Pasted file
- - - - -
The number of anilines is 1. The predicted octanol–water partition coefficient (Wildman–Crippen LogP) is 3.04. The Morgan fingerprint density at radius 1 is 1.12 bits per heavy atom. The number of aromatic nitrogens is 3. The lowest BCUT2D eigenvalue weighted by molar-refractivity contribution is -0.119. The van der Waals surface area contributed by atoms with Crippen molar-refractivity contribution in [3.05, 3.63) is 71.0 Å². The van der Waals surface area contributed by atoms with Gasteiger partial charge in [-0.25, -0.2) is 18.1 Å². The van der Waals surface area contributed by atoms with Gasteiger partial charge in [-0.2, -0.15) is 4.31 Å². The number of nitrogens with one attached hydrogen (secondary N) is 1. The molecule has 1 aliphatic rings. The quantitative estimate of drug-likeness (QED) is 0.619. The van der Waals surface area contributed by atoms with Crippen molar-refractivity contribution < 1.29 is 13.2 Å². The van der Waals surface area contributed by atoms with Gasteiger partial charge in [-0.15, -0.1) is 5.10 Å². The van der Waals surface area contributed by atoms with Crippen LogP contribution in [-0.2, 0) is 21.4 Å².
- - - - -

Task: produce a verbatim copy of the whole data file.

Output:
The number of anilines is 1. The predicted octanol–water partition coefficient (Wildman–Crippen LogP) is 3.04. The Morgan fingerprint density at radius 1 is 1.12 bits per heavy atom. The number of aromatic nitrogens is 3. The lowest BCUT2D eigenvalue weighted by molar-refractivity contribution is -0.119. The van der Waals surface area contributed by atoms with Crippen molar-refractivity contribution in [3.05, 3.63) is 71.0 Å². The van der Waals surface area contributed by atoms with Gasteiger partial charge in [-0.25, -0.2) is 18.1 Å². The van der Waals surface area contributed by atoms with Gasteiger partial charge in [-0.2, -0.15) is 4.31 Å². The number of nitrogens with one attached hydrogen (secondary N) is 1. The molecule has 1 aliphatic rings. The quantitative estimate of drug-likeness (QED) is 0.619. The van der Waals surface area contributed by atoms with Crippen molar-refractivity contribution < 1.29 is 13.2 Å². The van der Waals surface area contributed by atoms with Gasteiger partial charge in [-0.15, -0.1) is 5.10 Å². The van der Waals surface area contributed by atoms with Crippen LogP contribution in [-0.2, 0) is 21.4 Å².